VIDEO: Gregg Popovich helps celebrate the Spurs’ championship win

Gregg Popovich, Spurs — Now that he’s won five titles and also this award three times in his career, it’s no longer fashionable to say that he’s taken for granted down there in little ol’ San Antonio. But you simply can’t have any list of top five coaches in the league without including the guy who is generally regarded by his peers as being the best. Far more than just a grumpy face, Pop has changed the focus of his offense during the 17-year championship run from being low post oriented with Tim Duncan to whipping the ball around the perimeter in an international style of unselfish frenzy and filling up the bucket with 3-point shots that Pop himself admits “I hate.” He’ll stick with his plan of managing the minutes of his core players Duncan, Tony Parker and Manu Ginobili to the point of sacrificing wins — but never too many — in the regular season. He’ll continue to shift more of the burden to rising young players such as Kawhi Leonard, Tiago Splitter and Danny Green. They’ll likely be written off again as too old, too worn out at some point during the long regular schedule. But the Spurs will win 50 games, make the playoffs and, if physically fit next spring, Pop will have them once more as the team with know-how and the ability to win West again.

Morning shootaround — Aug. 13


NEWS OF THE MORNING

Report: Ballmer, Rivers to talk extension | Report: Bledsoe, Monroe likely to ink qualifying deals | Analyst: Sale of Jazz would fetch up to $650 million

No. 1: Report: Ballmer to discuss extension with Rivers — If you somehow missed it yesterday, the biggest NBA story on the planet was the league officially approving the sale of the Los Angeles Clippers to new owner Steve Ballmer, who replaces the disgraced Donald Sterling. Now that Ballmer is in place, one of his first orders of business may be locking up coach Doc Rivers to a contract extension, writes Adrian Wojnarowski of Yahoo! Sports:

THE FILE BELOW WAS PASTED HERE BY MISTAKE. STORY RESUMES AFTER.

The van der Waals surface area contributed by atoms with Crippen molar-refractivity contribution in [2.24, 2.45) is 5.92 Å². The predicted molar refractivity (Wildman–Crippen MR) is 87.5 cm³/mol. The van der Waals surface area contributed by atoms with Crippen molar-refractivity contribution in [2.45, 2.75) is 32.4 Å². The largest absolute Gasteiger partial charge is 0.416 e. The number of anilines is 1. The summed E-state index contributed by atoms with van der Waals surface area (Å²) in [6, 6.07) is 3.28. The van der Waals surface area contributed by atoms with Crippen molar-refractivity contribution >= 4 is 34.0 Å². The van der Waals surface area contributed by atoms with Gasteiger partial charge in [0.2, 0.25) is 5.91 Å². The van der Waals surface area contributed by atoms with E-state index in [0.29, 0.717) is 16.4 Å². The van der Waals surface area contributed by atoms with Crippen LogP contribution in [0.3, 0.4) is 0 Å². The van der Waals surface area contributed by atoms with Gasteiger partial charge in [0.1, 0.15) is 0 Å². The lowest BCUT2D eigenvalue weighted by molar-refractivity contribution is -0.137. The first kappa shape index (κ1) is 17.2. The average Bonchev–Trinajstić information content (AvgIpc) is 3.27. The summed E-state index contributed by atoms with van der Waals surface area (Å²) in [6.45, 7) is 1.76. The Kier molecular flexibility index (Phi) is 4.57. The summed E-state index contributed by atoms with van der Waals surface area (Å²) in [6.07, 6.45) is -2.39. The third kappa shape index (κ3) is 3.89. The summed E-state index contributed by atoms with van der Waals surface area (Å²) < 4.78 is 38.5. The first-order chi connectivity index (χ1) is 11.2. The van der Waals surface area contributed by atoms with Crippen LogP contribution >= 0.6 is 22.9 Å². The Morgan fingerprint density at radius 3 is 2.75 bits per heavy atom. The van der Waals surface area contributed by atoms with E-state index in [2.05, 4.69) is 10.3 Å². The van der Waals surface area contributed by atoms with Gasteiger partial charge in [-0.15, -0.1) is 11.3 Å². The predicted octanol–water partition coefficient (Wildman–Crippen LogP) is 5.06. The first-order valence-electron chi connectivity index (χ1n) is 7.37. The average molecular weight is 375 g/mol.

In the wake of owner Steve Ballmer gaining governorship control of the Los Angeles Clippers, discussions on a contract extension for Doc Rivers are expected to commence soon, league sources told Yahoo Sports.

Ballmer and Rivers had been eager to forge a long-term partnership, and a California court confirming the authority of Shelly Sterling to sell the franchise on behalf of the Sterling Family Trust has cleared the way to work toward a new deal.

Rivers, 52, the president of basketball operations and head coach, has two years left on his original three-year, $21 million contract. Rivers is already one of the highest-paid executives and coaches in professional sports, and his prominence and pay could grow with the promise of Ballmer’s stewardship of the Clippers.

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Morning Shootaround — July 27


VIDEO: LeBron James of the Cleveland Cavaliers visits China

NEWS OF THE MORNING

Lakers got the right man for the job in Byron Scott | USAB roster vulnerable without Love? | Turner and Celtics find perfect fit in each other | Finding Gregg Popovich in the summer

No. 1: Lakers got the right man for the job in Byron Scott: — It absolutely took forever for the Los Angeles Lakers to find what they feel is the best fit for their new coach. And there’s good reason for it. Had things played out differently in free agency, LeBron James or Carmelo Anthony might have had a say (along with Kobe Bryant, of course) in who replaced Mike D’Antoni. That’s not saying it would not have been Byron Scott. But there is no guarantee. Ultimately, as Dave McMenamin of ESPNLosAngeles.com points out, the Lakers got the right man for the job:

It was no secret that if they ended up pulling off a coup and landing LeBron James or Carmelo Anthony or both, they wanted to entice the superstars to come by letting them have a say in who would coach them.

All the while, however, they kept Scott in the loop, bringing him back for a second interview June 10 prior to free agency and then again for a third talk July 16 after the Anthony/James dream had died and L.A. instead filled up its roster with the likes of Jeremy Lin, Carlos Boozer and Ed Davis.

Which brings us to the second question that needs to be asked: Why Byron?

It wasn’t just about his ties to the Showtime era, but that surely helped. It wasn’t just that he was around the team all last season as an analyst for the Lakers’ television station, Time Warner Cable SportsNet, and had an intimate knowledge of what went down, but that helped too.